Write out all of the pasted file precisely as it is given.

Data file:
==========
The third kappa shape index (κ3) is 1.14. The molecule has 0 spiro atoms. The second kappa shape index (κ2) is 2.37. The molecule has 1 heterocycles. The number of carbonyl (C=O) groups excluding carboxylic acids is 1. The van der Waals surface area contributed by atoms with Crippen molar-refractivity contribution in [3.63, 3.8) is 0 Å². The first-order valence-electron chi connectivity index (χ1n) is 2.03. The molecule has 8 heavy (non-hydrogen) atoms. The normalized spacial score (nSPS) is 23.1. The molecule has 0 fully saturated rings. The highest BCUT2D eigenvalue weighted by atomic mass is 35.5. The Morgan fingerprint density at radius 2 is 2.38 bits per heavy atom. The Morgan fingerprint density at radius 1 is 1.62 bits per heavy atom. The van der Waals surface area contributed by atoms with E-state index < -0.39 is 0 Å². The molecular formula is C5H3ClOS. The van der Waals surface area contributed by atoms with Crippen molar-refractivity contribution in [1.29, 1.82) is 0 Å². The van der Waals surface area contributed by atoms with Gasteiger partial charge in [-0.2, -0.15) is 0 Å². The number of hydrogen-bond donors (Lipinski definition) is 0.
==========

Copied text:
The third kappa shape index (κ3) is 1.14. The molecule has 0 spiro atoms. The second kappa shape index (κ2) is 2.37. The molecule has 1 heterocycles. The number of carbonyl (C=O) groups excluding carboxylic acids is 1. The van der Waals surface area contributed by atoms with Crippen molar-refractivity contribution in [3.63, 3.8) is 0 Å². The first-order valence-electron chi connectivity index (χ1n) is 2.03. The molecule has 8 heavy (non-hydrogen) atoms. The normalized spacial score (nSPS) is 23.1. The molecule has 0 fully saturated rings. The highest BCUT2D eigenvalue weighted by atomic mass is 35.5. The Morgan fingerprint density at radius 2 is 2.38 bits per heavy atom. The Morgan fingerprint density at radius 1 is 1.62 bits per heavy atom. The van der Waals surface area contributed by atoms with E-state index < -0.39 is 0 Å². The molecular formula is C5H3ClOS. The van der Waals surface area contributed by atoms with Crippen molar-refractivity contribution in [1.29, 1.82) is 0 Å². The van der Waals surface area contributed by atoms with Gasteiger partial charge in [-0.2, -0.15) is 0 Å². The number of hydrogen-bond donors (Lipinski definition) is 0.